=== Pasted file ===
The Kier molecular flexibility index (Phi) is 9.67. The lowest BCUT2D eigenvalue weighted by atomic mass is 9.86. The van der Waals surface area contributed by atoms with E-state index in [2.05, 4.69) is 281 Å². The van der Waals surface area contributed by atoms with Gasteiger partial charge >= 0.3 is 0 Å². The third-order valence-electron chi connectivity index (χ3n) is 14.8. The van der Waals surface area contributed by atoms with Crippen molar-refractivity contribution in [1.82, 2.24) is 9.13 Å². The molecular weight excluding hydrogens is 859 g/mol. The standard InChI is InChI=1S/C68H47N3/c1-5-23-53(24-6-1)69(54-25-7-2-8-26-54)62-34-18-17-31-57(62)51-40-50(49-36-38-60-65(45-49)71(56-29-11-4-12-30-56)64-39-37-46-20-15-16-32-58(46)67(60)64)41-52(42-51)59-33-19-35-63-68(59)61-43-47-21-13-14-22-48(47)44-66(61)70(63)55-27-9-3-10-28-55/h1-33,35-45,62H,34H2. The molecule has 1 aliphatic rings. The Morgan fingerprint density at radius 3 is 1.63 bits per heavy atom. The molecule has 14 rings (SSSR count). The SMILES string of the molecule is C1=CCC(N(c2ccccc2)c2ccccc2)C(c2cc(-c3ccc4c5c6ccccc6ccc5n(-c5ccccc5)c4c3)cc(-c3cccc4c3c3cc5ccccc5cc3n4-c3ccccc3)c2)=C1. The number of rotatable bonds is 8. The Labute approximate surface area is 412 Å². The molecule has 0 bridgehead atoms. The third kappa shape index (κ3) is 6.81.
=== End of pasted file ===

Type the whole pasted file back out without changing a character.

The Kier molecular flexibility index (Phi) is 9.67. The lowest BCUT2D eigenvalue weighted by atomic mass is 9.86. The van der Waals surface area contributed by atoms with E-state index in [2.05, 4.69) is 281 Å². The van der Waals surface area contributed by atoms with Gasteiger partial charge >= 0.3 is 0 Å². The third-order valence-electron chi connectivity index (χ3n) is 14.8. The van der Waals surface area contributed by atoms with Crippen molar-refractivity contribution in [1.82, 2.24) is 9.13 Å². The molecular weight excluding hydrogens is 859 g/mol. The standard InChI is InChI=1S/C68H47N3/c1-5-23-53(24-6-1)69(54-25-7-2-8-26-54)62-34-18-17-31-57(62)51-40-50(49-36-38-60-65(45-49)71(56-29-11-4-12-30-56)64-39-37-46-20-15-16-32-58(46)67(60)64)41-52(42-51)59-33-19-35-63-68(59)61-43-47-21-13-14-22-48(47)44-66(61)70(63)55-27-9-3-10-28-55/h1-33,35-45,62H,34H2. The molecule has 1 aliphatic rings. The Morgan fingerprint density at radius 3 is 1.63 bits per heavy atom. The molecule has 14 rings (SSSR count). The SMILES string of the molecule is C1=CCC(N(c2ccccc2)c2ccccc2)C(c2cc(-c3ccc4c5c6ccccc6ccc5n(-c5ccccc5)c4c3)cc(-c3cccc4c3c3cc5ccccc5cc3n4-c3ccccc3)c2)=C1. The number of rotatable bonds is 8. The Labute approximate surface area is 412 Å². The molecule has 0 bridgehead atoms. The third kappa shape index (κ3) is 6.81.